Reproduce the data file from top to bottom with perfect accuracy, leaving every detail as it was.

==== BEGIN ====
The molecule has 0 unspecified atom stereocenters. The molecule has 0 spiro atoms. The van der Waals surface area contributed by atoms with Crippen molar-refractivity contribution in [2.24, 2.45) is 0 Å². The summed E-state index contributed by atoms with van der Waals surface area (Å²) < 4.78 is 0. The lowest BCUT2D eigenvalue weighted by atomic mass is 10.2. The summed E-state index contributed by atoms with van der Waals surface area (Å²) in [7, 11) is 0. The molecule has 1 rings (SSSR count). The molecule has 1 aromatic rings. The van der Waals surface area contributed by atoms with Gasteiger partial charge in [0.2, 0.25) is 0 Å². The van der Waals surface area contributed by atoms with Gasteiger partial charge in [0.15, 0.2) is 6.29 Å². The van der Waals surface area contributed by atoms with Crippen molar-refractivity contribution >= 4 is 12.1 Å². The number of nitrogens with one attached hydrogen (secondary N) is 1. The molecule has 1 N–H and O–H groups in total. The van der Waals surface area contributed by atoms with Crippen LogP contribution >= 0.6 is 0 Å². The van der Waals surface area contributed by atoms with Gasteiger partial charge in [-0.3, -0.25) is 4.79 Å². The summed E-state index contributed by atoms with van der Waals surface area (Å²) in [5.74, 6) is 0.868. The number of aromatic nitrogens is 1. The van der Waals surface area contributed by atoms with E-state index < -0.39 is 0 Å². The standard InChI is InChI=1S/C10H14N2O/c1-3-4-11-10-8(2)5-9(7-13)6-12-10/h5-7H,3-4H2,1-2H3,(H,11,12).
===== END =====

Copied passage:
The molecule has 0 unspecified atom stereocenters. The molecule has 0 spiro atoms. The van der Waals surface area contributed by atoms with Crippen molar-refractivity contribution in [2.24, 2.45) is 0 Å². The summed E-state index contributed by atoms with van der Waals surface area (Å²) < 4.78 is 0. The lowest BCUT2D eigenvalue weighted by atomic mass is 10.2. The summed E-state index contributed by atoms with van der Waals surface area (Å²) in [7, 11) is 0. The molecule has 1 rings (SSSR count). The molecule has 1 aromatic rings. The van der Waals surface area contributed by atoms with Gasteiger partial charge in [0.2, 0.25) is 0 Å². The van der Waals surface area contributed by atoms with Gasteiger partial charge in [0.15, 0.2) is 6.29 Å². The van der Waals surface area contributed by atoms with Crippen molar-refractivity contribution >= 4 is 12.1 Å². The number of nitrogens with one attached hydrogen (secondary N) is 1. The molecule has 1 N–H and O–H groups in total. The van der Waals surface area contributed by atoms with Crippen LogP contribution >= 0.6 is 0 Å². The van der Waals surface area contributed by atoms with Gasteiger partial charge in [-0.3, -0.25) is 4.79 Å². The summed E-state index contributed by atoms with van der Waals surface area (Å²) in [5.74, 6) is 0.868. The number of aromatic nitrogens is 1. The van der Waals surface area contributed by atoms with E-state index < -0.39 is 0 Å². The standard InChI is InChI=1S/C10H14N2O/c1-3-4-11-10-8(2)5-9(7-13)6-12-10/h5-7H,3-4H2,1-2H3,(H,11,12).